According to The Tommy Westphall Universe Hypothesis, nearly all of American television takes place in the mind of an autistic child. The theory first appeared in 2002, when writer Dwayne McDuffie wrote Six Degrees of St. Elsewhere for the Slush Factory.
For those of you don’t know, St. Elsewhere was a slick, well written and acted drama series about the doctors, administrators and patients of the fictional Boston hospital, St. Eligius (nicknamed St. Elsewhere by the staff). After a long, award-winning run, in the very last moments of the show's final episode, it was revealed that all of the events of the show were merely the prolonged daydream of an autistic child. None of it "really" happened. Whether you like this final twist (for what it’s worth, I didn’t), it’s a legitimate ending to a self-contained show. But if St. Elsewhere played by the rules of comics, either they wouldn’t have been allowed to do it, or they would have precipitated a crisis in TV Land far bloodier than DC Comics' Crisis On Infinite Earths. Why? Because crossover-wise, St. Elsewhere is the Kevin Bacon of TV shows.
Stay with me now, this is complicated but kind of fun.
Characters from St. Elsewhere have appeared on Homicide, which means that show is part of the autistic child’s daydream and likewise doesn’t exist. It gets worse. The omnipresent Detective John Munch from Homicide has appeared on X-Files, Law & Order and Law & Order: SVU. Law & Order characters have appeared on Law & Order: Criminal Intent. X-Files characters have appeared on The Lone Gunmen and Millennium. Characters from Chicago Hope have appeared on Homicide. Characters from Picket Fences have appeared on Chicago Hope. All those shows are gone (if you count cartoons, which makes this game much too easy, the X-Files characters have appeared on The Simpsons. The Critic has also appeared on The Simpsons. Dead).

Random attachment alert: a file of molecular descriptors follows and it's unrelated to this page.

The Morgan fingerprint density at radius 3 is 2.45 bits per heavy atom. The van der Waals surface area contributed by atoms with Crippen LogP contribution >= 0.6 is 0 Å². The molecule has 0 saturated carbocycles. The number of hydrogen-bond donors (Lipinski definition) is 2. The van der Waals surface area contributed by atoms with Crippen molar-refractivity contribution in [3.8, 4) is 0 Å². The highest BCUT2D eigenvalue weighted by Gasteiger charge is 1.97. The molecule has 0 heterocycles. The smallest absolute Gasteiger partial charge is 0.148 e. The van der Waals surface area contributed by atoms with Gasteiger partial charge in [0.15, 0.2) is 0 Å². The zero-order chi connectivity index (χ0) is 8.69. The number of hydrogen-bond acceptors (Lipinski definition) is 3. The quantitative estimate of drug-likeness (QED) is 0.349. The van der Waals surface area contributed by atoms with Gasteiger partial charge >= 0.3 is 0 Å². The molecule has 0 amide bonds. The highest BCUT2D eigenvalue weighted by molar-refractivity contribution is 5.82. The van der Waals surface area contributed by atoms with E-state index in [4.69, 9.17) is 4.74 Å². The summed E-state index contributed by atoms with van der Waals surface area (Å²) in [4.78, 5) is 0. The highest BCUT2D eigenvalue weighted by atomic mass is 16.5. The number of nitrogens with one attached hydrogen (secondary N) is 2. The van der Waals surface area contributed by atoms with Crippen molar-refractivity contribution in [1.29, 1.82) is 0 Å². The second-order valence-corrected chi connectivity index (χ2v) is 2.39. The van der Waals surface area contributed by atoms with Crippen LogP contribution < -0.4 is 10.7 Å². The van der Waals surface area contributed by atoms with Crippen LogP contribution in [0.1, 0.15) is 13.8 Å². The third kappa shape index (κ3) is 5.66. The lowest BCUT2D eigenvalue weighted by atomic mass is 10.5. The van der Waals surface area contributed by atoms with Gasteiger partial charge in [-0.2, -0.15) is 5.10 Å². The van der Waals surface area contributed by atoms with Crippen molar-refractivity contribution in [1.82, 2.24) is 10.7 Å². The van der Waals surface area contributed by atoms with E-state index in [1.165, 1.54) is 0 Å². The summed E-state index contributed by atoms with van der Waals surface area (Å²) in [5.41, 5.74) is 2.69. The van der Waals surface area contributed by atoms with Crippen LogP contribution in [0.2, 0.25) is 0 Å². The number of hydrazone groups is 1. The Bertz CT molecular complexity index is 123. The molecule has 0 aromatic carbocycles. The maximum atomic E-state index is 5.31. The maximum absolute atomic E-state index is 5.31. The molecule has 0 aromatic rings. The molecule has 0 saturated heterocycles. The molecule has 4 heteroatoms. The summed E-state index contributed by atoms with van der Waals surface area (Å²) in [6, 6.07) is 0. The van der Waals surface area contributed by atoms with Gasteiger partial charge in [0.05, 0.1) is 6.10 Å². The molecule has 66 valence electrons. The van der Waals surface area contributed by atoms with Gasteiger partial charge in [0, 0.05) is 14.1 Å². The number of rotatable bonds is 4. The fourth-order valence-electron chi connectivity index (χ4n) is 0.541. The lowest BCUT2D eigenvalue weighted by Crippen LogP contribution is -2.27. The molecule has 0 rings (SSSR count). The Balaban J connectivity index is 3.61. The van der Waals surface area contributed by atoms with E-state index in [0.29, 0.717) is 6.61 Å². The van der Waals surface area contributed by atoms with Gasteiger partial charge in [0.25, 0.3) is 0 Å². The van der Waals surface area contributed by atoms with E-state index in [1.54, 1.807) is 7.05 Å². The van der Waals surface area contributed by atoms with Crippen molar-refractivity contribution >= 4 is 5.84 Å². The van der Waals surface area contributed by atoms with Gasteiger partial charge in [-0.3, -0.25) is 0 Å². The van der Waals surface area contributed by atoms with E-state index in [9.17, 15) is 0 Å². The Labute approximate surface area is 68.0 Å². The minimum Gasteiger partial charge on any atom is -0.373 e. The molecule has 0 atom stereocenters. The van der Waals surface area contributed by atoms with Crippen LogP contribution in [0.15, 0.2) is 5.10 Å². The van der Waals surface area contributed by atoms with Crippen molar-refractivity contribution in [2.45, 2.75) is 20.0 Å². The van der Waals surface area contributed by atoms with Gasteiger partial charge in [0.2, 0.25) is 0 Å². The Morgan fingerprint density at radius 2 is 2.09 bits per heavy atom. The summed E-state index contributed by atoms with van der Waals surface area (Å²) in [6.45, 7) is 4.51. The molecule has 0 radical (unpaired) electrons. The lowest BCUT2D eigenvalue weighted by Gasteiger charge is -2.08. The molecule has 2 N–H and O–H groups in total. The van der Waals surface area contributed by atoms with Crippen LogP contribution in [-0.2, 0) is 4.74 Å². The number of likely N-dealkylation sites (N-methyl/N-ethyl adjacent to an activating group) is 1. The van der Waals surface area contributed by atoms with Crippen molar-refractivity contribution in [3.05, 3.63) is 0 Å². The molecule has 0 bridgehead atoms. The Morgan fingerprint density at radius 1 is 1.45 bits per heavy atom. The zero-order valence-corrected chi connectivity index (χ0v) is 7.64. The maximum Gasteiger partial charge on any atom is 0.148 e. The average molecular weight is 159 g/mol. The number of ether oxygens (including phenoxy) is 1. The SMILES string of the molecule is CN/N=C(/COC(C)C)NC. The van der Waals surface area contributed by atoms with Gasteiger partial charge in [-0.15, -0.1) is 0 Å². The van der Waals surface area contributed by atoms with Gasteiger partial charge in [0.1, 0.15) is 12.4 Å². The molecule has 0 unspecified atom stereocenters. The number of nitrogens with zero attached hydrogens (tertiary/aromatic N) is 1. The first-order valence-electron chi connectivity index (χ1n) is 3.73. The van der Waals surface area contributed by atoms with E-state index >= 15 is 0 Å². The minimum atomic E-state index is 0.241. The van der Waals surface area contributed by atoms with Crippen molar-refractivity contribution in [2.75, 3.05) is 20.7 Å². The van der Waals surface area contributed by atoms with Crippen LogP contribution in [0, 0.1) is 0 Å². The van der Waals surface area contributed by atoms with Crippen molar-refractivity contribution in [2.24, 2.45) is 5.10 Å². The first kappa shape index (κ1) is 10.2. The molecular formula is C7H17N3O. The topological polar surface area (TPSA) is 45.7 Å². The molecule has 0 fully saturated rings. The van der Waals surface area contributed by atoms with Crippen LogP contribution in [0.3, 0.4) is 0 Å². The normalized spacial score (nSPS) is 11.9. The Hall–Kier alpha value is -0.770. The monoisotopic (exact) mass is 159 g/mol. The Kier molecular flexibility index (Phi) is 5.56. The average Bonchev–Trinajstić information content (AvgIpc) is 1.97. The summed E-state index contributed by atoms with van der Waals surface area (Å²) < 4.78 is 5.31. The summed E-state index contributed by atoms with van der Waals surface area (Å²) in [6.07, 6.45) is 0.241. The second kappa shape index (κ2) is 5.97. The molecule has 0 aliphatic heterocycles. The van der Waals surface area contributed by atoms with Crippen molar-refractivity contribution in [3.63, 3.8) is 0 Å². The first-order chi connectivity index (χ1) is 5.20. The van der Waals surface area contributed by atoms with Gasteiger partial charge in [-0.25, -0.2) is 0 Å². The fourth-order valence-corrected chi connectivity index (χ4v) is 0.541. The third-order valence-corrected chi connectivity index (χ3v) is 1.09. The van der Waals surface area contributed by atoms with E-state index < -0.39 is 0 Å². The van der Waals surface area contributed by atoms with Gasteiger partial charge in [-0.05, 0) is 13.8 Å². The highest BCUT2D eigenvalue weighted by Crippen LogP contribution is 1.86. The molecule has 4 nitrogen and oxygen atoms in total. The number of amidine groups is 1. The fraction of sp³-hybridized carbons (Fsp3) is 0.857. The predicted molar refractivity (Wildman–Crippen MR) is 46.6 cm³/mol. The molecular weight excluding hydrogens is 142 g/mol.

Characters from Picket Fences have appeared on Ally McBeal. Ally McBeal has appeared on The Practice. Characters from The Practice have appeared on Boston Public. Autistic daydreams, every one.
But that's not all. St Elsewhere characters have appeared on Cheers, so Fraiser doesn’t exist. Neither do Wings, Caroline In The City or The Tortellis but who cares? Well, maybe you do, because Caroline In The City once crossed over with Friends, which crossed over with Mad About You, which crossed over with Seinfeld and The Dick Van Dyke show. None of them happened in our new, shared continuity.
St. Elsewhere also shared characters with The White Shadow and It’s Gary Shandling’s Show. Garry Shandling crossed over with The Andy Griffith show (no, really!). So Gomer Pyle, Mayberry RFD, and Make Room for Daddy/The Danny Thomas Show are gone. Make Room For Daddy takes out I love Lucy.
And there’s more, St. Elsewhere also shares continuity with M*A*S*H, so Aftermash and Trapper John MD are out of there.
Now here’s a good one, St. Elsewhere shared a patient with The Bob Newhart Show, so the Bob Newhart Show is part of the grand daydream. The Bob Newhart Show crossed over with Murphy Brown, which in turn links to, among many others: Julia, The Nanny, Everybody Loves Raymond and I Dream of Jeannie! Meanwhile, the series Newhart was revealed to be a nightmare had by Bob Newhart’s character on the Bob Newhart Show. Newhart crossed over with Coach, which connects it to Grace Under Fire, Ellen, and Drew Carey. Drew Carey takes out Home Improvement and NYPD Blue.
All of these shows (and many more that I left out or missed) are daydreams of St. Elsewhere’s autistic kid.
That's forty-seven shows, by my count, that exist in this shared universe. You can also add Boston Legal, which shares many characters with The Practice, and both The Single Guy and Hope and Gloria for their crossovers with Friends to bring the count to an even fifty. Wait, no. Joey makes fifty-one. (We can keep adding to the list, since many shows that came out after 2002 cross over with shows already mentioned.)